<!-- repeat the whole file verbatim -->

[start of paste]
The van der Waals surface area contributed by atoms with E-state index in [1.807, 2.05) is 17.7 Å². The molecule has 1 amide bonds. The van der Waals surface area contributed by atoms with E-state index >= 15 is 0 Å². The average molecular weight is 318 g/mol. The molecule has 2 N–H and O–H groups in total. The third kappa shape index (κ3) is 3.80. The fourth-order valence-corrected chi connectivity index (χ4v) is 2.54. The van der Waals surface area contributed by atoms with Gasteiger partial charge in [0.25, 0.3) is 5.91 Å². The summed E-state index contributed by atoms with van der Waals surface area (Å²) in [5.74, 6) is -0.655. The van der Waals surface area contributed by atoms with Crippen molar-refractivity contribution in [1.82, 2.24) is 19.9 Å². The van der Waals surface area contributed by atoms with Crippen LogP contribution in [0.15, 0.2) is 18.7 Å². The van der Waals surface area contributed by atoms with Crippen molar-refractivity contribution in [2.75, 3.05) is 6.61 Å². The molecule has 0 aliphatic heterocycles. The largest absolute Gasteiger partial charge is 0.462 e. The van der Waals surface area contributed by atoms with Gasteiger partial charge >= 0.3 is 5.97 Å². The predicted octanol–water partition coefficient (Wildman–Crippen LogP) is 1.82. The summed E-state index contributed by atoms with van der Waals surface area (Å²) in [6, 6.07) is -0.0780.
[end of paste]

The van der Waals surface area contributed by atoms with E-state index in [1.807, 2.05) is 17.7 Å². The molecule has 1 amide bonds. The van der Waals surface area contributed by atoms with E-state index >= 15 is 0 Å². The average molecular weight is 318 g/mol. The molecule has 2 N–H and O–H groups in total. The third kappa shape index (κ3) is 3.80. The fourth-order valence-corrected chi connectivity index (χ4v) is 2.54. The van der Waals surface area contributed by atoms with Gasteiger partial charge in [0.25, 0.3) is 5.91 Å². The summed E-state index contributed by atoms with van der Waals surface area (Å²) in [5.74, 6) is -0.655. The van der Waals surface area contributed by atoms with Crippen molar-refractivity contribution in [1.82, 2.24) is 19.9 Å². The van der Waals surface area contributed by atoms with Crippen LogP contribution in [0.15, 0.2) is 18.7 Å². The van der Waals surface area contributed by atoms with Crippen molar-refractivity contribution in [2.75, 3.05) is 6.61 Å². The molecule has 0 aliphatic heterocycles. The largest absolute Gasteiger partial charge is 0.462 e. The van der Waals surface area contributed by atoms with Gasteiger partial charge >= 0.3 is 5.97 Å². The predicted octanol–water partition coefficient (Wildman–Crippen LogP) is 1.82. The summed E-state index contributed by atoms with van der Waals surface area (Å²) in [6, 6.07) is -0.0780.